It’s Summertime, which means fun, sun and barbecues! Filmmaker Rob Gray knows this all too well, as his feature film showcases not one, but THREE of the Summer community events. Ohio native Rob sits down with Film Threat to talk all about his comedy feature film “Three Barbecues, A Blackened Comedy,” filmmaking and the film’s new DVD release…
What made you decide to get into filmmaking?
I wanted to get more blowjobs. I always thought directors got that. I guess I was wrong. I guess we all were.
I am actually going to let my wife answer this.
Molly: “Rob’s first venture into story-telling is not a visual effort but one worth mentioning, nonetheless. An only child, his closest companion was a tape recorder. He used to host these dramas on the imaginary WKIV, Radio 6. There was a host of characters, colorful DJs, curse words, fights with his aunt in the background and a perversion that permeated every word. I’ve personally listened to most of these tapes and am as creatively hopeful as I am mortified and fearful of our children and where their minds might take them. Speaking to his first film, he and lifelong friend Jeff Brandt (“Three Barbecues” AP/AD) did make a movie when they were 12. It was a one-day shoot. A story was earth-shattering and original – it was about two guys chasing each other for no stated reason. They realized shortly after wrapping that day that there was no film in the camera. The picture remains in the works to this day…the guts of the story are the same.”
Did you make any films where film was in the camera?
I made some You Tube worthy stuff back in the college – a decade+ before You Tube existed (didn’t all of us?). For awhile, I worked on a stop-frame animation called “Fern” and developed some other planned concepts. But, the format wasn’t as rewarding as I thought so I moved on to a ham sandwich and a Grape Crush. During the post of “Three Barbecues,” Molly and I shot a short in one weekend called “C.I.A. Holes.” The short won a few awards, including Best Picture as a part of the 48 Hour Film Project and screened at SXSW in 2004.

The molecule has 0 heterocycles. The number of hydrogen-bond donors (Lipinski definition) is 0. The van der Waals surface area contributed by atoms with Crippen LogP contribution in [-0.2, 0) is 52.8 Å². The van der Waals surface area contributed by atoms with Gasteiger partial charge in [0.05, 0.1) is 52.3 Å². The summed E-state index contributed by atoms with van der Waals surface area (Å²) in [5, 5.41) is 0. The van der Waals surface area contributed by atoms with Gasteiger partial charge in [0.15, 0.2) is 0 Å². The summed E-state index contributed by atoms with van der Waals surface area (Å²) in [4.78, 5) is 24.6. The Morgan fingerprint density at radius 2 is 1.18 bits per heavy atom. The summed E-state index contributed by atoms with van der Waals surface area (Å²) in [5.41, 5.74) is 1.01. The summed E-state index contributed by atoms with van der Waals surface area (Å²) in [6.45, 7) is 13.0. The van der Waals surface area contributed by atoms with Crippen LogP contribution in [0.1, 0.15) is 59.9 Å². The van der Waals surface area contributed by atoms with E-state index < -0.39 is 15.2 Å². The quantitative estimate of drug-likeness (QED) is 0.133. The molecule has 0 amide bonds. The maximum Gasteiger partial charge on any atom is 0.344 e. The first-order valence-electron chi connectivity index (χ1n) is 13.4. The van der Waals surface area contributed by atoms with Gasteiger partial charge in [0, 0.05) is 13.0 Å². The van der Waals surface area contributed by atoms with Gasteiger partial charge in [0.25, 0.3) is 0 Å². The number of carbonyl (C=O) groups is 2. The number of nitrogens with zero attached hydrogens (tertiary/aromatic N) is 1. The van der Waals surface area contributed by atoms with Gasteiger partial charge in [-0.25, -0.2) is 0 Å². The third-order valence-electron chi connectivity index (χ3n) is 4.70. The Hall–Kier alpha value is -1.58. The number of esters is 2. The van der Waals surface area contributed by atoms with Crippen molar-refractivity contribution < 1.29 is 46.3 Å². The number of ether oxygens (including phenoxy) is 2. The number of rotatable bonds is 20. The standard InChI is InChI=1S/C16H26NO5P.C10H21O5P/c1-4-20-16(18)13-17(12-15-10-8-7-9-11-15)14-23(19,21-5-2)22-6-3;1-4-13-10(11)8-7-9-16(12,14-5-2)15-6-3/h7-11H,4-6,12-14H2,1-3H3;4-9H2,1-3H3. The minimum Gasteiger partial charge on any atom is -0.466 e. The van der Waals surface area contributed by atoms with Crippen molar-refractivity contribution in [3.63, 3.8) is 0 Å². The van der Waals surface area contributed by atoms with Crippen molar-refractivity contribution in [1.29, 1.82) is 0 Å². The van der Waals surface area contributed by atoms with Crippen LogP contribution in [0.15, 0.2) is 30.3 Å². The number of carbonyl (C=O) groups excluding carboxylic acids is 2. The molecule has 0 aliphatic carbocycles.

Tell me about “Three Barbecues”: what is the film about?
“Three Barbecues, A Blackened Comedy” is about three barbecues that happen in the same day, with the same guests. It never occurs to these timeless characters to not go to each grill out. Luckily for them and our viewers, something outlandish happens at every barbecue. From a choreographed Parade of Side Dishes to the Ragtime Dragtime rendition of “The Chicken Bone Man,” “Three Barbecues” has enough garnish for even the most aggressive appetite.
How did the idea for the film come about?
In 2001, a guy at a party (Jay Metz, Co-writer) said he wanted to make a movie based on his friend’s song, “Barbecue Nights.” The guy next to him (Rob Gray, Director/Co-writer, me) was a commercial production designer looking for a project to direct. The host of the party was also a production designer (Laura Robinson, Production Designer) and laughed. Upstairs in the bathroom was a producer (Molly A. Donnellon, Producer) who was married to the soon-to-be director. By the end of the party, a project was launched from drunken promises. The four friends turned business partners and started pre-production with the nugget of a script in mind.
Since a majority of the players were all in the film business, the thought of weekend shoots with no clients sounded like fun. Other friends in the business began to link themselves to the project as well and over the course of one month, the key team and department heads were in place.
Four weekends of shooting turned into over 25 shoot days. “Three Barbecues” turned into five barbecues. Free music from friends turned into a nine-month post score. A small investment of a few thousand turned into a budget that would have afforded one very nice, luxury car. “If we’ve come this far, we should go all the way,” said Rob Gray (Director, me again). “There would be no reason to write the script if we weren’t going to shoot the movie. There would be no reason to shoot the movie if we weren’t going to complete the movie. There would be no reason to edit the movie and if we weren’t going to release the movie to the public. I know too many people that have gone down this road and run out of gas.” These theories carried the filmmakers through the four-year production, post, premiere and marketing experience.
When a production expands like that it can lend itself to budgetary issues. What was the budget for the film?
Shooting budget was about $15 thousand plus the promise to help about 42 people move. However, we were blind-sided by the intense post process. We wanted everything… editorial, VFX, color correction… all said and done, we stand today with about about $80 thousand in. And our film’s producer has an indentured servitude staff position at our post facility.
The film has an amazing look to it, real over-the-top colors that really pop. How was it shot? Film or digital?